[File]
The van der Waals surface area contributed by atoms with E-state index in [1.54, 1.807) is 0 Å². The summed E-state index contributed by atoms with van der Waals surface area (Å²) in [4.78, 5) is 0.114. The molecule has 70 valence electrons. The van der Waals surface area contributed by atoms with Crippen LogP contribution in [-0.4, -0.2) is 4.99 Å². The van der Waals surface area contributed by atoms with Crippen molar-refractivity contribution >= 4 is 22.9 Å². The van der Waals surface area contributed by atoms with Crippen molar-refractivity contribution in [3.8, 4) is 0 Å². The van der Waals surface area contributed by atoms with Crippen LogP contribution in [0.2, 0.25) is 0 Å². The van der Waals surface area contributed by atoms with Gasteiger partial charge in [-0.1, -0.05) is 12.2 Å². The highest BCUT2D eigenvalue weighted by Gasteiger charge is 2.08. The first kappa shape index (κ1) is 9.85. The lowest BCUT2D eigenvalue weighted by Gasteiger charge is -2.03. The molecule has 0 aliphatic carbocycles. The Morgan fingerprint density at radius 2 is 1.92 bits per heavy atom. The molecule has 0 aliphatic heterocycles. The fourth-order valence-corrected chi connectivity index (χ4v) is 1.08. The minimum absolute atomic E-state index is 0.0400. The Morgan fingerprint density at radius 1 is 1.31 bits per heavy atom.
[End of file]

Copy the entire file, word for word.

The van der Waals surface area contributed by atoms with E-state index in [1.54, 1.807) is 0 Å². The summed E-state index contributed by atoms with van der Waals surface area (Å²) in [4.78, 5) is 0.114. The molecule has 70 valence electrons. The van der Waals surface area contributed by atoms with Crippen LogP contribution in [-0.4, -0.2) is 4.99 Å². The van der Waals surface area contributed by atoms with Crippen molar-refractivity contribution >= 4 is 22.9 Å². The van der Waals surface area contributed by atoms with Crippen molar-refractivity contribution in [3.8, 4) is 0 Å². The van der Waals surface area contributed by atoms with Crippen LogP contribution in [0.2, 0.25) is 0 Å². The van der Waals surface area contributed by atoms with Gasteiger partial charge in [-0.1, -0.05) is 12.2 Å². The highest BCUT2D eigenvalue weighted by Gasteiger charge is 2.08. The first kappa shape index (κ1) is 9.85. The lowest BCUT2D eigenvalue weighted by Gasteiger charge is -2.03. The molecule has 0 aliphatic carbocycles. The Morgan fingerprint density at radius 2 is 1.92 bits per heavy atom. The molecule has 0 aliphatic heterocycles. The fourth-order valence-corrected chi connectivity index (χ4v) is 1.08. The minimum absolute atomic E-state index is 0.0400. The Morgan fingerprint density at radius 1 is 1.31 bits per heavy atom.